StudyBoss » Fighting Words In Speech Analysis Research Paper

Fighting Words In Speech Analysis Research Paper

In the wake of school shootings, cracking down on potential threats has become priority. Not only are there threats of mass violence, but racist speech and sexist speech, that some would define as fighting words. A question to ask is when does speech become a fighting word. Having to decide what speech is protected by the first amendment, worthwhile, and what speech has no social value and is not protected, worthless, is controversial. Speech that is defined as worthless include: lewd, obscene, profane, libelous, and fighting words. Focusing on fighting words and the ever developing world of technology, we will examine a present-day situation of words that wound and compare them to past cases.
Universities and colleges are known to be more…

He was arrested based on a New Hampshire law that prohibits speaking offensive or annoying words in public. In Chaplinsky v. New Hampshire (1942) “fighting words” was defined as offensive language, even it does not provoke a fight and fight-provoking language that tends to incite violence or an immediate break of peace. (Tedford & Herbeck, 2013, p. 188) Thus fowl language could be considered worthless under this particular ruling. Not only could one be prosecuted for fight-provoking but fowl language as well according to the Chaplinsky…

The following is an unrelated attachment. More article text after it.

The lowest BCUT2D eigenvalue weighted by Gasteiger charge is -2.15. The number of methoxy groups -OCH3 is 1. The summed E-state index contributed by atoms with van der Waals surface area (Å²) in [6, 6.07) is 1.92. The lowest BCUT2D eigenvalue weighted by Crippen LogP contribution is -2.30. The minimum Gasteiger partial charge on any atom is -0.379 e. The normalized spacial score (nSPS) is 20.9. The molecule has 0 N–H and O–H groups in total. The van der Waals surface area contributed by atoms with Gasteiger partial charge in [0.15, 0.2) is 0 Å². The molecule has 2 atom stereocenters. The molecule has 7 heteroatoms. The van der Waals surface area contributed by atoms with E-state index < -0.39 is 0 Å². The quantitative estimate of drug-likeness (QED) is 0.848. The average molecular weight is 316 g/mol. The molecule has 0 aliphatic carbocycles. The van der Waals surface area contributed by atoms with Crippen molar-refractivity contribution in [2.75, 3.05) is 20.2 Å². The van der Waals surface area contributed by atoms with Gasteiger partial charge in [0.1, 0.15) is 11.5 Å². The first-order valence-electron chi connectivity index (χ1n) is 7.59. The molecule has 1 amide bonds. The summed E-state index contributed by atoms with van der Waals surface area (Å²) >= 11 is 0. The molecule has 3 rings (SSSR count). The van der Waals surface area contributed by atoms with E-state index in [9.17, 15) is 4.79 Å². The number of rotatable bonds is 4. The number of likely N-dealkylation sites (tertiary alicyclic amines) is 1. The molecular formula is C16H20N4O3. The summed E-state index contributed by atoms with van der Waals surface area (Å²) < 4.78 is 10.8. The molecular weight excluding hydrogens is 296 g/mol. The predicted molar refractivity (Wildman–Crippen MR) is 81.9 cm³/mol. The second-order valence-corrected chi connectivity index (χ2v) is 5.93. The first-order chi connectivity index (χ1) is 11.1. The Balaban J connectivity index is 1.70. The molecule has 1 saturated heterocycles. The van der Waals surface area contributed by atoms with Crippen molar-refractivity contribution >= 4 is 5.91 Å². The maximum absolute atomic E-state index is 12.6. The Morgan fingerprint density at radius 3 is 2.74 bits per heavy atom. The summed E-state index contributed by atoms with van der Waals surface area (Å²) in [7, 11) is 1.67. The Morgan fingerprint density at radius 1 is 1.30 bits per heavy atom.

New York. Irving Feiner gave an inflammatory speech to a diverse crowd. He called for African Americans to revolt against their oppression. After the crowd become restless, Feiner was asked three times to stop. He was arrested and convicted for violating New York’s disorderly conduct law. Supreme Court upheld his conviction based on a clear and present danger of inciting a riot is not protected. Justice Black did not agree with the majority and believed the police should have protected the speaker, not arrest him. Examining former cases, the courts have stated that forbidding certain words is overbroad. Looking at a case like Cohen v. California, The Supreme Court overturned the original conviction of offensive conduct for wearing a jacket with “fuck the draft” written on it. Fighting words were then narrowed down to being directed to another to create danger. They also acknowledged the difference between cognitive and emotion meanings of words. The justices argued that even though the speech was disturbing and offensive, there was no clear and present danger. According to the Cohen case the speech has to be directed to another in such a way as to create danger. In the case of the Feminist United Group, the comments were shocking, but no evidence of actual danger or violence was present.
Soon after, Gooding v. Wilson case was overturned based on the law going beyond fighting words, making it overbroad. The Supreme Court…

Cite This Work

To export a reference to this article please select a referencing style below:

Reference Copied to Clipboard.
Reference Copied to Clipboard.
Reference Copied to Clipboard.
Reference Copied to Clipboard.